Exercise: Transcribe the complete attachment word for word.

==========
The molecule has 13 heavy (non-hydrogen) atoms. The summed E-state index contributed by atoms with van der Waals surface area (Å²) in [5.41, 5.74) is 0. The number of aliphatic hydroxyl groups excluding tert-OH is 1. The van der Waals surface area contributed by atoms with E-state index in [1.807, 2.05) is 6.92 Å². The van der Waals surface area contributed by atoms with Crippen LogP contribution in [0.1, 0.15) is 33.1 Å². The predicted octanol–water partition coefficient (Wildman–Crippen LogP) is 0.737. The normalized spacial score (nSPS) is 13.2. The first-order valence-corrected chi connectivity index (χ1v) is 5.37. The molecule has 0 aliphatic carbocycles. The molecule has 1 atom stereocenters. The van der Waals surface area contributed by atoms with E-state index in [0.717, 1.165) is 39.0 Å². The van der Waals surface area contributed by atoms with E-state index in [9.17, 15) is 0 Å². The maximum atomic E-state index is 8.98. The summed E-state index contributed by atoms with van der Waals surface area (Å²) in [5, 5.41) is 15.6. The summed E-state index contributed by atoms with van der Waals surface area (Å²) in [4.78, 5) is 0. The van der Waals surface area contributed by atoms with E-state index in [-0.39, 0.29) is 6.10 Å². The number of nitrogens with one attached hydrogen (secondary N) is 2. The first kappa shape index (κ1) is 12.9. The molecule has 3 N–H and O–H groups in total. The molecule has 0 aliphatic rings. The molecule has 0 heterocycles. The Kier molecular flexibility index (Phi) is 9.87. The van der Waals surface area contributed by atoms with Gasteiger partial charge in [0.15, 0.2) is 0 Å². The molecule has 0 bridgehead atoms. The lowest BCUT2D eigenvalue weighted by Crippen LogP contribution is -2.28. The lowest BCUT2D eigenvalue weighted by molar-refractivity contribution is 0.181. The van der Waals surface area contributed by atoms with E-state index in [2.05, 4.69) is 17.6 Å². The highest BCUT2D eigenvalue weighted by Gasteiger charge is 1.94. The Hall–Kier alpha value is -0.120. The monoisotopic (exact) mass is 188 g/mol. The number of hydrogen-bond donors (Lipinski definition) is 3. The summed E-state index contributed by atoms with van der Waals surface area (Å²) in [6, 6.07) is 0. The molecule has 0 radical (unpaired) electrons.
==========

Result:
The molecule has 13 heavy (non-hydrogen) atoms. The summed E-state index contributed by atoms with van der Waals surface area (Å²) in [5.41, 5.74) is 0. The number of aliphatic hydroxyl groups excluding tert-OH is 1. The van der Waals surface area contributed by atoms with E-state index in [1.807, 2.05) is 6.92 Å². The van der Waals surface area contributed by atoms with Crippen LogP contribution in [0.1, 0.15) is 33.1 Å². The predicted octanol–water partition coefficient (Wildman–Crippen LogP) is 0.737. The normalized spacial score (nSPS) is 13.2. The first-order valence-corrected chi connectivity index (χ1v) is 5.37. The molecule has 0 aliphatic carbocycles. The molecule has 1 atom stereocenters. The van der Waals surface area contributed by atoms with E-state index in [0.717, 1.165) is 39.0 Å². The van der Waals surface area contributed by atoms with E-state index in [9.17, 15) is 0 Å². The maximum atomic E-state index is 8.98. The summed E-state index contributed by atoms with van der Waals surface area (Å²) in [5, 5.41) is 15.6. The summed E-state index contributed by atoms with van der Waals surface area (Å²) in [4.78, 5) is 0. The van der Waals surface area contributed by atoms with E-state index in [-0.39, 0.29) is 6.10 Å². The number of nitrogens with one attached hydrogen (secondary N) is 2. The first kappa shape index (κ1) is 12.9. The molecule has 3 N–H and O–H groups in total. The molecule has 0 aliphatic rings. The molecule has 0 heterocycles. The Kier molecular flexibility index (Phi) is 9.87. The van der Waals surface area contributed by atoms with Gasteiger partial charge in [0.15, 0.2) is 0 Å². The molecule has 0 bridgehead atoms. The lowest BCUT2D eigenvalue weighted by Crippen LogP contribution is -2.28. The lowest BCUT2D eigenvalue weighted by molar-refractivity contribution is 0.181. The van der Waals surface area contributed by atoms with E-state index in [2.05, 4.69) is 17.6 Å². The highest BCUT2D eigenvalue weighted by Gasteiger charge is 1.94. The Hall–Kier alpha value is -0.120. The monoisotopic (exact) mass is 188 g/mol. The number of hydrogen-bond donors (Lipinski definition) is 3. The summed E-state index contributed by atoms with van der Waals surface area (Å²) in [6, 6.07) is 0. The molecule has 0 radical (unpaired) electrons.